If the fear of this disorder would lead the People to reflect and to adopt a more rational mode of living, than is generally followed by our Countrymen, then instead of a scourge, this visitation would be a blessing.
I was flattered with hopes of seeing you, rapted in wonder, contemplating my great Skeleton—but hearing that you shortly intended southward, I have hastened to send you these rough sketches, and did also intend, for some time past, to have written a description, with drawings, of Mr. Hawkins enginous inventions of movements of his claviol, he is doing it better than I could. The powers of this instrument are wonderful—and I hope he will meet with the reward his ingenuity deserves when he can cross the Ocean.
I am with due respect, your friend
C W Peale
RC (DLC); at foot of text: “Mr. Jefferson”; endorsed by TJ as received 20 July and so recorded in SJL. Dft (Lb in PPAmP: Peale-Sellers Papers).
Peale’s son RAPHAELLE did not make the anticipated journey to the west (Peale, Papers description begins Lillian B. Miller and others, eds., The Selected Papers of Charles Willson Peale and His Family, New Haven, 1983–2000, 5 vols. in 6 description ends , v. 2, pt. 1:448n).
NEIGHBOURHOOD WHERE THIS PIECE OF HEAD WAS FOUND: the bison skull that had reached Philadelphia a few weeks earlier had been found in Kentucky, a few miles from the Ohio River. Big Bone Lick was the best known, but not the only, source of fossils in that region. Scientists had been interested in the area for several decades, but no one had yet mounted a large-scale, systematic search for bones. In 1798, when TJ and other members of a committee of the American Philosophical Society called for the acquisition of more skeletal remains of mammoths and “other unknown animals,” they directed particular attention to “the Great Bone Lick on the Ohio” (printed circular, 7 May 1798, in DLC: Thornton Papers; Robert Silverberg, Mammoths, Mastodons and Man [New York, 1970], 57–60; Paul Semonin, American Monster: How the Nation’s First Prehistoric Creature Became a Symbol of National Identity [New York, 2000], 7–9, 84–7, 91–4; Vol. 30:159n; John Brown of Boone County, Kentucky, to TJ, 28 Apr. 1802).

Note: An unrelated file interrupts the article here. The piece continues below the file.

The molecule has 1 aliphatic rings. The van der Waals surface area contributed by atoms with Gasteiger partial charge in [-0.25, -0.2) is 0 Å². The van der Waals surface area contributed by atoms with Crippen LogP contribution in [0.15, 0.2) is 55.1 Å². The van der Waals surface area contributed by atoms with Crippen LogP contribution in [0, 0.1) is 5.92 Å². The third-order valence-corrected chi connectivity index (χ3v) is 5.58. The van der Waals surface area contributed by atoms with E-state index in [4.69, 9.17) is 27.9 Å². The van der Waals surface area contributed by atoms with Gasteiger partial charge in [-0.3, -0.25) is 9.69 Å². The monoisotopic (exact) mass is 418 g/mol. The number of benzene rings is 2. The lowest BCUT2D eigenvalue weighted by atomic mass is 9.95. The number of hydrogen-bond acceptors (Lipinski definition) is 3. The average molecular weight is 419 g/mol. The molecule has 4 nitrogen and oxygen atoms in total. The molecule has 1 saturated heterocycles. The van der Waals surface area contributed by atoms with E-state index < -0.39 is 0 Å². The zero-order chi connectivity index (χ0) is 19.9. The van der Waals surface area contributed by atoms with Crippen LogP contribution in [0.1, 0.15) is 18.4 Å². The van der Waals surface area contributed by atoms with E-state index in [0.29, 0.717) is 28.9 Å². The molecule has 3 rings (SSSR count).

From his excavations in the Hudson Valley, Peale was familiar with mastodons, which had molar teeth with knobby chewing surfaces. Such molars were very different from the GRINDERS of mammoths, which had flat surfaces that resembled the teeth of ELEPHANTS. Bones and teeth of both mammoths and mastodons had been found in North America, but the distinctions between the animals were not well understood until Georges Cuvier classified and named them in 1806 (Silverberg, Mammoths, Mastodons and Man, 61–9, 79–81; George Turner, “Memoir on the Extraneous Fossils, denominated Mammoth Bones,” APS description begins American Philosophical Society description ends , Transactions, 4 , 512–13).
HIS LAST ILLNESS: Titian Ramsay Peale, the first of two sons of Charles Willson Peale to have that name, died of yellow fever in 1798, not long after his eighteenth birthday (Charles Coleman Sellers, Charles Willson Peale, 2 vols. [Philadelphia, 1947], 1:214; 2:105–6).
CONTEMPLATING MY GREAT SKELETON: the mastodon skeleton on display in Peale’s museum in Philadelphia (Vol. 36:265–6n).